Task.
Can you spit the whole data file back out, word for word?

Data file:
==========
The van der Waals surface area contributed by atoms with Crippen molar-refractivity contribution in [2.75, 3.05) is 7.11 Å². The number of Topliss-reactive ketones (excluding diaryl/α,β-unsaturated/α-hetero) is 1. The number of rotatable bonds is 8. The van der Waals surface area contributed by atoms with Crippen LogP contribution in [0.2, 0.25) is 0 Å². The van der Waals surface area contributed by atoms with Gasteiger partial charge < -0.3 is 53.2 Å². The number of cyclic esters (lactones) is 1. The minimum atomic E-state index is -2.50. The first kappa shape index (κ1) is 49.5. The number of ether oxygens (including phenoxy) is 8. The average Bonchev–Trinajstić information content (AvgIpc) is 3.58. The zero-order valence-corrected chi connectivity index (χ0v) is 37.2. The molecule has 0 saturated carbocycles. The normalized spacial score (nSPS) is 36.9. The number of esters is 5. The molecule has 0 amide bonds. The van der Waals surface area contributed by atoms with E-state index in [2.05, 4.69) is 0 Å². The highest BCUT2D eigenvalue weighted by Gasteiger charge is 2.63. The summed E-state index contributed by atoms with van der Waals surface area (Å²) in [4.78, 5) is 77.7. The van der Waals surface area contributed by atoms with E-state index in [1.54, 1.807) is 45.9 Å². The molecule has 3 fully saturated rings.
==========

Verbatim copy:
The van der Waals surface area contributed by atoms with Crippen molar-refractivity contribution in [2.75, 3.05) is 7.11 Å². The number of Topliss-reactive ketones (excluding diaryl/α,β-unsaturated/α-hetero) is 1. The number of rotatable bonds is 8. The van der Waals surface area contributed by atoms with Crippen LogP contribution in [0.2, 0.25) is 0 Å². The van der Waals surface area contributed by atoms with Gasteiger partial charge < -0.3 is 53.2 Å². The number of cyclic esters (lactones) is 1. The minimum atomic E-state index is -2.50. The first kappa shape index (κ1) is 49.5. The number of ether oxygens (including phenoxy) is 8. The average Bonchev–Trinajstić information content (AvgIpc) is 3.58. The zero-order valence-corrected chi connectivity index (χ0v) is 37.2. The molecule has 0 saturated carbocycles. The normalized spacial score (nSPS) is 36.9. The number of esters is 5. The molecule has 0 amide bonds. The van der Waals surface area contributed by atoms with E-state index in [2.05, 4.69) is 0 Å². The highest BCUT2D eigenvalue weighted by Gasteiger charge is 2.63. The summed E-state index contributed by atoms with van der Waals surface area (Å²) in [4.78, 5) is 77.7. The van der Waals surface area contributed by atoms with E-state index in [1.54, 1.807) is 45.9 Å². The molecule has 3 fully saturated rings.